Okay, that's a wrap for this week! Have a great weekend and stay safe!


Doug Mayer said...

There's sooo many good FS trail bikes out there now. As someone who is in the buyer's market, it's a good problem to have! I think that carbon Kona Hei Hei DL would be a great Midwest/East Coast bike for a lot of folks.

bostonbybike said...

27.5x4.75", seriously? Those wheels are going to be huge. Larger and heavier than 29x3.0". Does it still make sense? Where is the end to this?
I would be worried that this bike will be sluggish - hard to accelerate. Maybe it's designed to just bombing down the hills?

phillip Cowan said...

Looks like some tasty new stuff,especially the Raleigh. I'm having a real hard time working up any enthusiasm for electronic shifting though. I guess I'm showing my age. I came up through the roadie culture of the 70's. Knowing how and when to shift was one of the things that separated the sheep from the goats. You didn't want to be the wanker who rode around one gear all the time because he couldn't figure out his drivetrain. Remember this was friction only shifters on the downtube. Also roadie culture in that day was like a bunch of old blue haired society bitches. Certain things were done and certain things were not done. Showing up on a sunday morning ride with a self shifter would have you branded as Fred Fredricks from Fredricksburg. To me electronic shifting on a bike is like an automatic transmission in a Porsche 911. It can be done but why? You just end up looking like a poseur. I know there's no stopping this stuff and I sound like a retrogrouchy hater but I have wonder does anyone else feel the same? Ok all you rotten kids take your batteries and solenoids and get off my lawn. Haha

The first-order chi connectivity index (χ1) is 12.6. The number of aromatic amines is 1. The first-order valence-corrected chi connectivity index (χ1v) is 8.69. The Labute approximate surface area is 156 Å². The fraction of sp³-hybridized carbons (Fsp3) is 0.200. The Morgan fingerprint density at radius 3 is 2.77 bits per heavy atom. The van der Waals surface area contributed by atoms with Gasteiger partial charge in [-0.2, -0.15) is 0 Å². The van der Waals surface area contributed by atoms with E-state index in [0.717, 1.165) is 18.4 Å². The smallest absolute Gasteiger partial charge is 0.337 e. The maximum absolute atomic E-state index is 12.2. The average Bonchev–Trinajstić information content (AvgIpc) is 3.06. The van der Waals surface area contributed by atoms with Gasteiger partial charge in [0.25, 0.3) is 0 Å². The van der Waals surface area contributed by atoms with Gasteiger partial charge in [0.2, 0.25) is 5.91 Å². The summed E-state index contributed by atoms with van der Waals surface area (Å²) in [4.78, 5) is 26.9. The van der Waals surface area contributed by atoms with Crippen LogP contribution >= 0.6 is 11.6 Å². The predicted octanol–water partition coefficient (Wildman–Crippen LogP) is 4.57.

Smithhammer said...

"Adventure bikes" seems like far too broad a term which could be applied to a lot of different types of bikes, and doesn't really denote anything in particular about this particular genre, imo. I think it's rather bizarre that the term "gravel" would make anyone upset, but I'm also not surprised, given how uptight and persnickety certain segments of the cycling world have become. We would all be much better served if these people would pull their chamois out of their crack, jump on a bike of whatever type, and just go have fun. Categorization is largely a silly and self-important exercise.

Smithhammer said...

@bostonbybike - I'd say the "end to this" is wherever you personally want it to be. ;-)